Kevin Whitham’s paper on Formation of Epitaxially Connected Quantum Dot Solids published in JPCL

The directed assembly of nanoscale building blocks into complex superstructures is of widespread scientific and technological interest. Scientists and engineers have been intrigued by the prospects of tailoring self-assembly processes to create materials whose properties and function can be tuned through the interaction between constituent particles. In particular, Recent reports of epitaxially connected CQD superlattices with long-range atomic coherence have generated significant interest as a platform for novel, quasi 2D ‘designer materials’. Experimental protocols for the formation of high quality superlattices in which constituent quantum dots are registered to within a single atomic bond length have been established; however, significant gaps persist in our fundamental understanding of several aspects of the underlying mechanism by which these structures form.

Astonishingly, the irreversible attachment of proximate particles through mutually exposed ‘sticky {100} facets’ occurs in a manner that enables the formation of structures with atomic coherence with micrometer-sized grains. In the enclosed manuscript, we present a mechanism for this transformation based on a coherent phase transition with distinct nucleation and propagation steps. Specifically, we show that the transformation is nucleated at defects (voids or grain boundaries) in the pre-assembled superlattice.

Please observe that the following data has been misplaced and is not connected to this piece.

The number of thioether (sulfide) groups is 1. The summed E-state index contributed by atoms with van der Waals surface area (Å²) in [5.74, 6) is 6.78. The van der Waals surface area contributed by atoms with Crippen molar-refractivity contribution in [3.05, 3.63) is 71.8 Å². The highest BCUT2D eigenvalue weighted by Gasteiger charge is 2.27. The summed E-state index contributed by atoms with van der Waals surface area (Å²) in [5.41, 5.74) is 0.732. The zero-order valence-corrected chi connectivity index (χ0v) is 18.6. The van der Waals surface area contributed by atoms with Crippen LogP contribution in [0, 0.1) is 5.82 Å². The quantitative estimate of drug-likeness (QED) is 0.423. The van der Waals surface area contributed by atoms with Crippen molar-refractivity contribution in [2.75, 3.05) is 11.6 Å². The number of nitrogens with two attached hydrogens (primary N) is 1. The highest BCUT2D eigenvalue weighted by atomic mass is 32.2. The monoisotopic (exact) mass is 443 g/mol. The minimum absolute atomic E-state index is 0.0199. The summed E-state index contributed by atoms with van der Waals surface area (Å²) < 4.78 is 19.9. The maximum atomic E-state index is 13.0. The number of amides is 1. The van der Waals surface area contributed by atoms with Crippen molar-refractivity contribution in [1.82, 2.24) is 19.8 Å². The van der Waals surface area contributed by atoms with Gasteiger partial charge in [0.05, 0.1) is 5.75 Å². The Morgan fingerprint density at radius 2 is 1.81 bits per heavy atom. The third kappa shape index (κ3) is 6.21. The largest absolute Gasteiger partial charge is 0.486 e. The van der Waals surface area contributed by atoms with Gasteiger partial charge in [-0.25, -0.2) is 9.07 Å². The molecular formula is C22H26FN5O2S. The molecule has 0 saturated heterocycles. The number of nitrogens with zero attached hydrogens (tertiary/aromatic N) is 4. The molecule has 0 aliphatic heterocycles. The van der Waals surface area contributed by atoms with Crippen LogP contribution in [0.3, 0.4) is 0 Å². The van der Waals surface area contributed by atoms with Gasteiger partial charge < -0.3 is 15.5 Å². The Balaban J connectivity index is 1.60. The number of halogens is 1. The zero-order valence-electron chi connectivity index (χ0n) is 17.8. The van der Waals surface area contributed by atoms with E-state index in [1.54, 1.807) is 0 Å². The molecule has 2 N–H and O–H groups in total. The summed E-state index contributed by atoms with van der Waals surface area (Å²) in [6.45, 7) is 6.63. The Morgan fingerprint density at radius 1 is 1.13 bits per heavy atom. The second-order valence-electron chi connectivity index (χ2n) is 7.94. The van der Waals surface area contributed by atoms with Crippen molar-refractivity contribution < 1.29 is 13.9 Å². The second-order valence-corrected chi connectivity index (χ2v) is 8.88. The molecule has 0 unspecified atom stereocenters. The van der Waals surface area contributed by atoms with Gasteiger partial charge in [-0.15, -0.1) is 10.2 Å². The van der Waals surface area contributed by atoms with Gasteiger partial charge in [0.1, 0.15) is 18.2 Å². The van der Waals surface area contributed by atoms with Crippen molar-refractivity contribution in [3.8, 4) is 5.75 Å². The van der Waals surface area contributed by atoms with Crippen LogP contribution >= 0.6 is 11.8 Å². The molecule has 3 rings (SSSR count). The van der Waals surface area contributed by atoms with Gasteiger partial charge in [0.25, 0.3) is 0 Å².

Kevin’s paper is available here:

J. Phys. Chem. Lett., 2017, 8 (12), pp 2623–2628
DOI: 10.1021/acs.jpclett.7b00846

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